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  1. R. A. (1979). Lawyers' Ethics in an Adversary System. Review of Metaphysics 32 (3):542-543.
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  2. Richard L. Abel (2012). Comparative Studies of Lawyer Deviance and Discipline. Legal Ethics 15 (2):187-195.
    Comparative case studies of lawyer deviance and discipline offer a unique perspective on how and why lawyers misbehave, how regulatory bodies respond, and the efficacy of those responses. Such studies also provide valuable pedagogic tools, opening the eyes of law students to the ways in which they, too, could transgress ethical rules. This special issue builds on my two books on misbehaving lawyers in New York and California by presenting vivid accounts of such lawyers in the UK, Canada, Australia, New (...)
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  3. Richard L. Abel (2008). Lawyers in the Dock: Learning From Attorney Disciplinary Procedings. Oup Usa.
    For more than a decade, American lawyers have bewailed the ethical crisis in their profession, wringing their hands about its bad image. But their response has been limited to spending money on public relations, mandating education, and endlessly revising ethical rules. In this book, Richard Abel will argue that these measures will do little or nothing to solve the problems illustrated by the six disciplinary case studies featured in this book unless the legal monopoly enjoyed by attorneys in the U.S. (...)
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  4. Ann Abraham (1998). Legal Ethics and the Legal Services Ombudsman. Legal Ethics 1 (1):23-24.
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  5. Annalise Acorn (2011). Understanding Lawyers' Ethics in Canada. Legal Ethics 14 (1):169-171.
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  6. Annalise Acorn & Jason Buttuls (2013). The Not Now Habit: Procrastination, Legal Ethics and Legal Education. Legal Ethics 16 (1):73-96.
    In this paper we examine the relationship between diligence and ethics and the connection between procrastination and ethical misconduct for lawyers. From there we ask the question of whether legal education does enough to teach law students good habits of time management that might minimize the kind of procrastination that so often goes hand in hand with lawyer malfeasance. Far from concluding that legal education addresses these issues adequately we advance the claim that legal education actually teaches procrastination. Drawing on (...)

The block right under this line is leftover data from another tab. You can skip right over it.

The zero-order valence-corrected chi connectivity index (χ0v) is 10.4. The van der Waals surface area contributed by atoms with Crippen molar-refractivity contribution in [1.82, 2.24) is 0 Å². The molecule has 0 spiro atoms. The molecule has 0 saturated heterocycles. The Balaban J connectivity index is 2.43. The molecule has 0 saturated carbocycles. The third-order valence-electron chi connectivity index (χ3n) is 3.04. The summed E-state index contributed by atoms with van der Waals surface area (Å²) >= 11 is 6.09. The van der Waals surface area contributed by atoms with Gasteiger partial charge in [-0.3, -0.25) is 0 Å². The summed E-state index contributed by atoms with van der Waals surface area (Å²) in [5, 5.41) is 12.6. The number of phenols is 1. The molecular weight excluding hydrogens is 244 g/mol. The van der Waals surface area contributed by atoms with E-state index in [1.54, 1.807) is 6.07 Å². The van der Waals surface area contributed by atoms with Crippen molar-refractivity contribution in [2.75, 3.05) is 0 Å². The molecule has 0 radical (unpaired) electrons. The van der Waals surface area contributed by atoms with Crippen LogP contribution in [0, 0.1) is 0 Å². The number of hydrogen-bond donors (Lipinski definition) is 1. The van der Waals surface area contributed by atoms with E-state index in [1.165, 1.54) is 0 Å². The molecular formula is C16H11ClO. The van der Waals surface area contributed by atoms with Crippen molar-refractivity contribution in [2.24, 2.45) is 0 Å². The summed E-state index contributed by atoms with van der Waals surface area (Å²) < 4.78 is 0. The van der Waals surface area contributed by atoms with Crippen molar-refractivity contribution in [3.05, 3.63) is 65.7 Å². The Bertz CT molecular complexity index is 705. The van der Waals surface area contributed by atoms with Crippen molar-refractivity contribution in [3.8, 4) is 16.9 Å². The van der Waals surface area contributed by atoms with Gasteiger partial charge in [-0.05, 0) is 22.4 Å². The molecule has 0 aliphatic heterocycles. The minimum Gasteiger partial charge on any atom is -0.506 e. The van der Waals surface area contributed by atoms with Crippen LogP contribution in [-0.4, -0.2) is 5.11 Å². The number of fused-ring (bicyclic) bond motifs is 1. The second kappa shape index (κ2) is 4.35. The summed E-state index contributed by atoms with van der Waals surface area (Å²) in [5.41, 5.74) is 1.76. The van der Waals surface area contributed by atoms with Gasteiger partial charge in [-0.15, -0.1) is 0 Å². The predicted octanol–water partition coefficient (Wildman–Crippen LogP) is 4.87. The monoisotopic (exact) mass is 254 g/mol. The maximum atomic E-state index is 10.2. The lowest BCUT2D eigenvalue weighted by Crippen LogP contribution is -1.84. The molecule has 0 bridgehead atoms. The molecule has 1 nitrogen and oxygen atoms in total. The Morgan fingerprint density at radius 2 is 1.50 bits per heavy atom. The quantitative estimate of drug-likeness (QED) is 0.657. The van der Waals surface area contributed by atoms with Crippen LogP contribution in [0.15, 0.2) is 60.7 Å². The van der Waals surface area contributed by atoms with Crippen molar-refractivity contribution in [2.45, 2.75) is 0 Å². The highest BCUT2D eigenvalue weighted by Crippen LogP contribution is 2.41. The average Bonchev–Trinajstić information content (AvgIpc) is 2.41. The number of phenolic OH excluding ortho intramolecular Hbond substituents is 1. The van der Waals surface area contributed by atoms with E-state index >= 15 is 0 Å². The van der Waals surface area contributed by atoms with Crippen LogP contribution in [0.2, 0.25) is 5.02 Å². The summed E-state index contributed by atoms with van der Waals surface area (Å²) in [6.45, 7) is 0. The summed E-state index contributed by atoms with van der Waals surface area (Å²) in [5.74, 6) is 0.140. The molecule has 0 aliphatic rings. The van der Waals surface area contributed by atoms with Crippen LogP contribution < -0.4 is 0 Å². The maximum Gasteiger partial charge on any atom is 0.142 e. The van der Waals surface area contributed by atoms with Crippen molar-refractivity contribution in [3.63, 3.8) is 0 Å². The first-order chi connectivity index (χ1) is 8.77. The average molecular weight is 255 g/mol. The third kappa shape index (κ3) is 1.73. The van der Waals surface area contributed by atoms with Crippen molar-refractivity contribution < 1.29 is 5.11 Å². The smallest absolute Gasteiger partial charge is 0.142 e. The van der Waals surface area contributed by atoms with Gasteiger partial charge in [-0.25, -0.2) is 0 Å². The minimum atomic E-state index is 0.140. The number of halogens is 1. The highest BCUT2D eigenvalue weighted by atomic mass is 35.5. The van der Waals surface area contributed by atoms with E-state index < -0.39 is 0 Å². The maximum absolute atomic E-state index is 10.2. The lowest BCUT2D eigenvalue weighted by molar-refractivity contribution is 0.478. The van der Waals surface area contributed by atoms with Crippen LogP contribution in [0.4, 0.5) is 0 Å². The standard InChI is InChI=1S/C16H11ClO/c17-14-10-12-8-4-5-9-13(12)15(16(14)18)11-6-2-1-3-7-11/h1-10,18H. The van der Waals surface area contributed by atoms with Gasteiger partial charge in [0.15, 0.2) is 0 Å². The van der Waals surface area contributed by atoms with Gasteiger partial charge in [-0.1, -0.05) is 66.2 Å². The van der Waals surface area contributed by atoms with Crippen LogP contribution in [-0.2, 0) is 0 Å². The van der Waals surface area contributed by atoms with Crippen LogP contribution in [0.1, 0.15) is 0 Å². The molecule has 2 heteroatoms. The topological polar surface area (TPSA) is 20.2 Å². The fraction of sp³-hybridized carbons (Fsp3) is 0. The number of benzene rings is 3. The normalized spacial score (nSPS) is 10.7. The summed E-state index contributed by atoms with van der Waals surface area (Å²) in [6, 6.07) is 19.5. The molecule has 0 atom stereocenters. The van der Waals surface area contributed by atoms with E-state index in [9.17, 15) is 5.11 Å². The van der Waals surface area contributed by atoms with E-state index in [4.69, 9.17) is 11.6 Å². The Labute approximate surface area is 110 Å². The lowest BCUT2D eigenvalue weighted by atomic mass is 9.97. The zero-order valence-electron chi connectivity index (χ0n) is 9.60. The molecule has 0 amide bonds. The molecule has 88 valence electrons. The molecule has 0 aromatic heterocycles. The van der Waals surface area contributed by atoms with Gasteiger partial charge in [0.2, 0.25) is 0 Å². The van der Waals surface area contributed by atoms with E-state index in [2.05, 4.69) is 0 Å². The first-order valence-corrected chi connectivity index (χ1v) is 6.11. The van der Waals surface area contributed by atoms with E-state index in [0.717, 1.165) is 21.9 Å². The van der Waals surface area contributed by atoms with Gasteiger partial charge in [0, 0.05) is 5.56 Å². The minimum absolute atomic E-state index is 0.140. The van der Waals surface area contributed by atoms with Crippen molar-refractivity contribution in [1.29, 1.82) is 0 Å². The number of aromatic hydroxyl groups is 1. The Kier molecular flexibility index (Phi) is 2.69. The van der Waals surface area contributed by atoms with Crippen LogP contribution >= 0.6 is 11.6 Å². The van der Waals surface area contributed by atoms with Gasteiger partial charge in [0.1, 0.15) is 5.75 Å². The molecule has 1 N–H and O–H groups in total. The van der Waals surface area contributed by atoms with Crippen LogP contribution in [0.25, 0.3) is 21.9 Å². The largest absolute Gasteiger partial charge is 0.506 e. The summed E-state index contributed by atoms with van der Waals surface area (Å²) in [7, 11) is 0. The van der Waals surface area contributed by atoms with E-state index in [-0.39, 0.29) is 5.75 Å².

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  7. Jess Alderman (2007). Ethical Implications of Physician Involvement in Lawsuits on Behalf of the Tobacco Industry. Journal of Law, Medicine and Ethics 35 (4):692-698.
    The statements of physicians who serve as expert witnesses for the tobacco industry reveal subtle but significant problems. Some expert testimony obfuscates the important issues, and some initially reasonable statements later evolve into extreme positions during cross-examination. Such statements fall into a “gray area” of professional ethics, potentially misleading juries and adversely affecting professional integrity. Medical associations can and should strongly enforce professional standards that do not tolerate tobacco industry influence on physician expert witnesses.
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  8. Jami L. Anderson (1999). Annulment Retributivism: A Hegelian Theory of Punishment. Cambridge University Press 5 (4):363-388.
    Despite the bad press that retributivism often receives, the basic assumptions on which this theory of punishment rests are generally regarded as being attractive and compelling. First of these is the assumption that persons are morally responsible agents and that social practices, such as criminal punishment, must acknowledge that fact. Additionally, retributivism is committed to the claim that punishment must be proportionate to the crime, and not determined by such utilitarian concerns as the welfare of society, or the hope of (...)